ShoreBank's New Market Tax Credits will be a boon to our communitiesShoreBank is bringing lasting impact to our region. Our May 24 edition carried news about ShoreBank Enterprise Pacific's infusion of $4.8 million to two regional projects. These investments were unconventional and would not have occurred without the involvement of ShoreBank Enterprise Pacific.

The funds came via the federal New Markets Tax Credit program. The Bank of Astoria and Wells Fargo Bank provided investment capital.

ShoreBank Enterprise Pacific is a nonprofit affiliate of Chicago-based ShoreBank Corp. Both institutions make community development loans, and ShoreBank Enterprise Pacific, because of its nonprofit status, can do things that are prohibitive for banks. Of the New Markets Tax Credit program, Bank of Astoria President Cheri Folk said: "Projects could be funded through this mechanism that otherwise wouldn't have been funded."

The parent ShoreBank of Chicago has loaned into economically depressed urban neighborhoods as well as into developing nations worldwide. ShoreBank Enterprise Pacific makes loans into the natural resources economy of rural areas of the Pacific Northwest.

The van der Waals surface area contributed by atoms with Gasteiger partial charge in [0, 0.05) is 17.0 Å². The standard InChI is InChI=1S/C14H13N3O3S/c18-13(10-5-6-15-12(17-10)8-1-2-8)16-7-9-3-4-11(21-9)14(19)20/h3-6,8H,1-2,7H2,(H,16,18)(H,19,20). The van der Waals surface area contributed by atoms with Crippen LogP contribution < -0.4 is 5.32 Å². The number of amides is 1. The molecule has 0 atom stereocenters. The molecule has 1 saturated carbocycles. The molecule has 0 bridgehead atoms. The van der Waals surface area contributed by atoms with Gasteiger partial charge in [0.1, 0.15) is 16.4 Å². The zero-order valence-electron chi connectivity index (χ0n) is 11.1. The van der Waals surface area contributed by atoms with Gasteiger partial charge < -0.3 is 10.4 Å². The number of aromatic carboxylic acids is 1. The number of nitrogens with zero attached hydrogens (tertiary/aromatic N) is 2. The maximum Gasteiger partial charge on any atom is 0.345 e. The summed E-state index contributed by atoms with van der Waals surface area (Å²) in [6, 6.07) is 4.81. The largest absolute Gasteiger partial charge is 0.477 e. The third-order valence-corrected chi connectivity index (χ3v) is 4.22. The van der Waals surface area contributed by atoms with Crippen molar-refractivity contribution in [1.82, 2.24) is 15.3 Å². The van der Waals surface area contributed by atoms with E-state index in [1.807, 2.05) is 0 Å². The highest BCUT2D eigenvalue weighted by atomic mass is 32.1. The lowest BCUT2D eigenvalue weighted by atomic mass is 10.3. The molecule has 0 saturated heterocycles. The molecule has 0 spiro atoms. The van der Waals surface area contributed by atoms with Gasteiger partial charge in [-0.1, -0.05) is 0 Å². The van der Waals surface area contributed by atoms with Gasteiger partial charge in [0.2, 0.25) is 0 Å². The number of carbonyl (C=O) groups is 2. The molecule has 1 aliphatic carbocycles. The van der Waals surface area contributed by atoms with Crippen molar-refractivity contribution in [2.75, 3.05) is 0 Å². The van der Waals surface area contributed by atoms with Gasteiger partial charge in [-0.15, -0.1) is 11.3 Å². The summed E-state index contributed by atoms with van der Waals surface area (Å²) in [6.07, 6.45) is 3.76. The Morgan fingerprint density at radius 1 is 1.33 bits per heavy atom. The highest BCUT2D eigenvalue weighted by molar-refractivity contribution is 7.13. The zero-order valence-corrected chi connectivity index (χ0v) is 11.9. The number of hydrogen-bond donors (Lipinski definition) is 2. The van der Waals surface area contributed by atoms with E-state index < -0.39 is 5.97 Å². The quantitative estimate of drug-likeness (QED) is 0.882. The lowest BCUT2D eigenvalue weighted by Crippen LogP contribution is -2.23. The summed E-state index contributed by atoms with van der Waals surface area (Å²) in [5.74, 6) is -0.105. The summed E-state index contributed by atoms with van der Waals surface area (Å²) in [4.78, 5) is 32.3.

ShoreBank of Chicago entered the Pacific Northwest in 1995 with Ecotrust, a Portland-based conservation organization, to demonstrate that jobs and the environment were achievable in coastal communities.

One of ShoreBank's early ventures in our region involved loan participation in the environmental remediation of the polluted former Astoria Plywood Coop site. The Bank of Astoria also participated in the clean-up, which created the Mill Pond project.

Credit is the key to a community's progress. Many rural areas languish because so much of what they need done does not fit neatly into conventional lending policy. ShoreBank's presence in the Columbia-Pacific region has helped reverse that trend. The New Market Tax Credits program will be a boon to our communities.

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